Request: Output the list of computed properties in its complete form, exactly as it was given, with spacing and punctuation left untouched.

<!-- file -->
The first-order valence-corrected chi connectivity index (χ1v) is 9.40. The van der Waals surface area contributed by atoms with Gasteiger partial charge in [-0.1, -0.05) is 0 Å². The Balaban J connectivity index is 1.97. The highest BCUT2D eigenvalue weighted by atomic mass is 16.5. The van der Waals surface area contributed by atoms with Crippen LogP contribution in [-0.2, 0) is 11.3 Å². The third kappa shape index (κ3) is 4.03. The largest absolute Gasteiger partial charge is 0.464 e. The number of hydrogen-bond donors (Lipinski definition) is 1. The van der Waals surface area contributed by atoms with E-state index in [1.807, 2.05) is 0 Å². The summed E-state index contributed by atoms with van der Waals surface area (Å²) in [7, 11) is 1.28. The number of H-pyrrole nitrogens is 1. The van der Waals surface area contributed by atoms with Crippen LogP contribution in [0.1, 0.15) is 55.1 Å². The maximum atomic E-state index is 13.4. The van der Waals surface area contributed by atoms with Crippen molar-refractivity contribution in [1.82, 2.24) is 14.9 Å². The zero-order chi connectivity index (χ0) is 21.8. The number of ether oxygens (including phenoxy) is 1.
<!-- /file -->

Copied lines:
The first-order valence-corrected chi connectivity index (χ1v) is 9.40. The van der Waals surface area contributed by atoms with Gasteiger partial charge in [-0.1, -0.05) is 0 Å². The Balaban J connectivity index is 1.97. The highest BCUT2D eigenvalue weighted by atomic mass is 16.5. The van der Waals surface area contributed by atoms with Crippen LogP contribution in [-0.2, 0) is 11.3 Å². The third kappa shape index (κ3) is 4.03. The largest absolute Gasteiger partial charge is 0.464 e. The number of hydrogen-bond donors (Lipinski definition) is 1. The van der Waals surface area contributed by atoms with E-state index in [1.807, 2.05) is 0 Å². The summed E-state index contributed by atoms with van der Waals surface area (Å²) in [7, 11) is 1.28. The number of H-pyrrole nitrogens is 1. The van der Waals surface area contributed by atoms with Crippen LogP contribution in [0.1, 0.15) is 55.1 Å². The maximum atomic E-state index is 13.4. The van der Waals surface area contributed by atoms with Crippen molar-refractivity contribution in [1.82, 2.24) is 14.9 Å². The zero-order chi connectivity index (χ0) is 21.8. The number of ether oxygens (including phenoxy) is 1.